How can I get involved in my community?
A number of local Leaguers are active on the state level, including former LWVCM president, Mary Klenz, who is our state's Co-President. Charlotte Mecklenburg is the fourth largest League in the state and we are assigned eight delegates. The state convention is held every two years.
All members are welcome to join LWVNC at this year's Convention May 5 - May 7, 2017 at the Greensboro Marriott Downtown. Click on the following for details: LWVNC Convention 2017
1. Develop branding strategy and slogan upon which to base the Committee messaging.
2. Frequent and consistent messaging to the NC General Assembly House and Senate representatives.
3. A plan to attract millenials to the team.
4. Identify key issues that span party lines and humanize the concept of gerrymandering.
5. Research the economic cost of gerrymandering for NC citizens.
If you are interested in joining the Team contact Barbara at firstname.lastname@example.org
Dear Governor McCrory,
Thank you for your service as North Carolina's Governor the past four years. The special legislative session you are calling to address the damages of Hurricane Matthew and the recent wildfires in western NC is laudable.
However, news media are reporting that you and the legislature are considering using this opportunity to appoint two additional justices to the NC Supreme Court. The League of Women Voters of NC strongly opposes this action, one that will subvert the will of the people by overriding the November 8, 2016, election outcome and changing the balance of the NC Supreme Court for political purposes.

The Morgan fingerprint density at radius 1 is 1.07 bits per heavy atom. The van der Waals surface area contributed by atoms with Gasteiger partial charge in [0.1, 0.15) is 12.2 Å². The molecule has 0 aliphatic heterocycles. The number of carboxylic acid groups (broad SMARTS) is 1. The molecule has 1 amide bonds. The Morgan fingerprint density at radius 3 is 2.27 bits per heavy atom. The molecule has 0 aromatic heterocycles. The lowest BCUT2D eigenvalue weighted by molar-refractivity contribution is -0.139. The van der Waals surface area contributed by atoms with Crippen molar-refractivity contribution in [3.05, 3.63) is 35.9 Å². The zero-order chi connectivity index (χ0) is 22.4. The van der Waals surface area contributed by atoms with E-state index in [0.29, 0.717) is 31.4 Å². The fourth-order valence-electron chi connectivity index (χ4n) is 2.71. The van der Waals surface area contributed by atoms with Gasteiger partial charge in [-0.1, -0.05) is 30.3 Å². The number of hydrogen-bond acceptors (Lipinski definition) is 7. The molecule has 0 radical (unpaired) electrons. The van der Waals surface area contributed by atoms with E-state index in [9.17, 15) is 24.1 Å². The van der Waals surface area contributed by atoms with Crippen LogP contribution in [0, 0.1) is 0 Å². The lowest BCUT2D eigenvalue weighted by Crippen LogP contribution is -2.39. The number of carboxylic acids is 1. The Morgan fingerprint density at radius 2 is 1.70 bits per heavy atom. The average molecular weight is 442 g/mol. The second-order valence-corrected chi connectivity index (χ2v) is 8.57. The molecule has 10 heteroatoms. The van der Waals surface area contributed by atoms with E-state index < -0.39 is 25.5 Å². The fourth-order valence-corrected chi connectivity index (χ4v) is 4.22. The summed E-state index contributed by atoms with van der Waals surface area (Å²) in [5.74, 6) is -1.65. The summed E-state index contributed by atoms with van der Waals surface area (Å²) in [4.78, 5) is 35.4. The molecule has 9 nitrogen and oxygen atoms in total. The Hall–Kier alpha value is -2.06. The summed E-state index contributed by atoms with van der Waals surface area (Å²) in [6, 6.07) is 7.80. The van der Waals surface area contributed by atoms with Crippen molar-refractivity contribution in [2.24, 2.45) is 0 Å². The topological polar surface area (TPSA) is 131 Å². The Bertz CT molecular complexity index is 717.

In the past the Courts have been expanded in response to an increased workload. Today, no such justification exists. According to the most recent NC state appellate court Statistical and Operation Report there has been no significant increase in the Court's workload over the past ten years.
Without an increased workload, the expansion of the Court by appointing unelected justices is telling the people of NC that you and the legislature believe our judiciary cannot and should not be trusted to be impartial and independent and that a Justice's ideology overrules the rule of law. Without faith in our impartial and independent judiciary, our society will no longer be able to function under the rule of law. That will undermine the very foundation of civil society itself, including our democracy.
Throughout our 96-year history, the League of Women Voters has stood for representative government and the right of every citizen to participate in democracy by voting. This depends completely on the integrity of the vote. The people of NC spoke on November 8th; not everyone agrees with the outcome of every race but it is the will of the people in the greatest democracy on earth. Expanding the court with unelected Justices right after an election and so close to the end of the session with no evidence of an increased workload to justify the expansion is a direct assault on the outcome of the election and on the power and integrity of the vote.
The League of Women Voters establishes its principles and public policy positions only after thorough study and consensus. One of our basic principles states that "The League of Women Voters believes that responsible government should be responsive to the will of the people." This is what we ask of you and the legislators. In your final days as Governor we ask you to safeguard the foundation of our democracy by limiting the mandate of the special session to disaster relief. Do not allow the will of NC voters to be overruled.